It only took a Jackson County, Oregon, grand jury ten minutes to clear a USAF retiree of White City who shot a crazed man forcing his way into the grandfather’s home. At home with his daughter and grandson, the grandfather picked up his .357 revolver in response to a loud confrontation on his porch between his daughter and the suspect, who had been going door to door in the neighborhood demanding assistance from people and saying a gang was after him. After a neighbor had given the man a drink of water and called 9-1-1 to report the encounter, the man confronted the subject’s daughter and her son. She told her son to call 9-1-1 and see about getting the deranged man medical help. Refused entry to the home, the suspect then forced his way in, at which point the homeowner shot him one time. The deceased subject, a diagnosed paranoid schizophrenic, tested positive for methamphetamines, methadone and oxycodone—the suspect’s daughter had called police earlier that day to warn them that he was “methin’.” There were no injuries to members of the victimized household. The grand jury listened to various 9-1-1 tapes and testimony from witnesses and law enforcement personnel and quickly returned a no-bill.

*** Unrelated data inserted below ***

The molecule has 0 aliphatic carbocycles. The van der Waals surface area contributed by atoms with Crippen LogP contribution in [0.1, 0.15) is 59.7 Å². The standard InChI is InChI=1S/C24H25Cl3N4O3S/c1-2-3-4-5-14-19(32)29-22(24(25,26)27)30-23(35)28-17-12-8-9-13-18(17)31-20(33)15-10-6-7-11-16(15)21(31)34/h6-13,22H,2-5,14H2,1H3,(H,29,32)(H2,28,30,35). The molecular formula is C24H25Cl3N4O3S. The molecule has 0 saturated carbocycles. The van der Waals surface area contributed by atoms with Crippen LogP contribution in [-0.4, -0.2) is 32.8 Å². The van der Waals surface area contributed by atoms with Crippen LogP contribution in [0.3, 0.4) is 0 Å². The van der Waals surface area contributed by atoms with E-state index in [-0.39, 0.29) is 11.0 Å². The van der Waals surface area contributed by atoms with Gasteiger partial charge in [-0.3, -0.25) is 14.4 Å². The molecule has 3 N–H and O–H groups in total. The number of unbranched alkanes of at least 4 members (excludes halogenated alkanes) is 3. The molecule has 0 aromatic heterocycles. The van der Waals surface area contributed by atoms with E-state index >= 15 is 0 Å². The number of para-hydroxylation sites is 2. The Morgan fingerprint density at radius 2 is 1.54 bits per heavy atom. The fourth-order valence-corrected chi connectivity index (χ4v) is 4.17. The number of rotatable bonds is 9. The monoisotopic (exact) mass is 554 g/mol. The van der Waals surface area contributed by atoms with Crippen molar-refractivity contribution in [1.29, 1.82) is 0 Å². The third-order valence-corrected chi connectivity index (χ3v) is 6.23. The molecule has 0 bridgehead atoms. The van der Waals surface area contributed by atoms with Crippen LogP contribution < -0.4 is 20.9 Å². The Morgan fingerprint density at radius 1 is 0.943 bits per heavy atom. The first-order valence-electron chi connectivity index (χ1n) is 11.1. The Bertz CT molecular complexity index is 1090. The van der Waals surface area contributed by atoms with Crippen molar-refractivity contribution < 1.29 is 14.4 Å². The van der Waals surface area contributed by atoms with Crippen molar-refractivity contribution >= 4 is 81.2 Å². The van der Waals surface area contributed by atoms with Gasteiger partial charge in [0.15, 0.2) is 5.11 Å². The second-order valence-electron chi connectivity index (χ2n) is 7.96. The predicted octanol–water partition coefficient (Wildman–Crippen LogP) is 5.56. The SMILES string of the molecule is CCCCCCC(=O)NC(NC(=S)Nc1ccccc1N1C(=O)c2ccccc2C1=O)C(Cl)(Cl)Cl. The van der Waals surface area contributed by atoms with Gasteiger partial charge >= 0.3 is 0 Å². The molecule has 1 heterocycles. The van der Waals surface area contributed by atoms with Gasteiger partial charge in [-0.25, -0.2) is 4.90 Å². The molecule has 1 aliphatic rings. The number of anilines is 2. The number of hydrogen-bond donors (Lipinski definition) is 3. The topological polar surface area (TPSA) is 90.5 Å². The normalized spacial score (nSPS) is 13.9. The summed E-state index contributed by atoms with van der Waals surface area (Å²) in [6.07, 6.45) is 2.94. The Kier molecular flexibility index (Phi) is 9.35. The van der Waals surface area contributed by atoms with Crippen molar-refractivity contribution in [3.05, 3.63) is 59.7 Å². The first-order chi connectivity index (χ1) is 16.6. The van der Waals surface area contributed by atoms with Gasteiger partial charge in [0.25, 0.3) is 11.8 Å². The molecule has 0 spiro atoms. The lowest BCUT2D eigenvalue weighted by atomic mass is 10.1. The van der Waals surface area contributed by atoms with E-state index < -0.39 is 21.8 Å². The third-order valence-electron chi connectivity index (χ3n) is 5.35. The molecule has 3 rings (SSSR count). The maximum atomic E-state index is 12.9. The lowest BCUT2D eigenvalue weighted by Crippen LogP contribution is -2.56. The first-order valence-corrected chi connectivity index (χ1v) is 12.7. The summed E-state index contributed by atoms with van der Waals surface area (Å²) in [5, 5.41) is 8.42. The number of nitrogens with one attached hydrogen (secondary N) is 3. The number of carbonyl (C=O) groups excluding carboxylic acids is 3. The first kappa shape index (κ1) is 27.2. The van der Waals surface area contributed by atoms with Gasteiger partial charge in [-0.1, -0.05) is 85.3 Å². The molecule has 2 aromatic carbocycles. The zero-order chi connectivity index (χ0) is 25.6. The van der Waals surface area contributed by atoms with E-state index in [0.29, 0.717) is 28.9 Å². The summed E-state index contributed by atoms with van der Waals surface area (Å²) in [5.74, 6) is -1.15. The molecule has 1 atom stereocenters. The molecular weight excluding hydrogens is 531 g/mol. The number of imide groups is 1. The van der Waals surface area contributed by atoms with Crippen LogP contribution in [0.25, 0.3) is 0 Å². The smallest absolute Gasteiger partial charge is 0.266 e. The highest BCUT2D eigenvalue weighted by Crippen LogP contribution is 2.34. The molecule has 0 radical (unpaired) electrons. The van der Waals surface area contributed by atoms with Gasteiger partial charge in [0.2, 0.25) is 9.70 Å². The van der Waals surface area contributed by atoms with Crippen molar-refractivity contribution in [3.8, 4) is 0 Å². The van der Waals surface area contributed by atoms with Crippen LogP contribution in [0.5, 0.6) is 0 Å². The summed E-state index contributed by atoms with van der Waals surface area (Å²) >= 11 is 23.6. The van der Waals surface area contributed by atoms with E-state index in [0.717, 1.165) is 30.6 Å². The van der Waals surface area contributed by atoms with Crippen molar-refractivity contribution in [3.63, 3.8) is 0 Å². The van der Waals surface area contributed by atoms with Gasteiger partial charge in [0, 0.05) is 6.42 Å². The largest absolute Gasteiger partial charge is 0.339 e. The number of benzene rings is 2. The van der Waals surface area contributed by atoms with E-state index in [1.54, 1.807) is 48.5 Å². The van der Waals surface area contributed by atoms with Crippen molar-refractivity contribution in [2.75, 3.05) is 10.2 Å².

Burglars Face The Music
Back in 1995, thieves stole a van-load of musical instruments and electronics located in front of a Fremont, California, man’s house. He wasted no time in taking handgun lessons, and when the thieves returned, he jumped them with a gun and called 9-1-1. The captured thieves led police to the original $20,000 stash of instruments stolen the night before, and police arrested seven teens who had been present at the previous night’s robbery. Everything was recovered, save one speaker.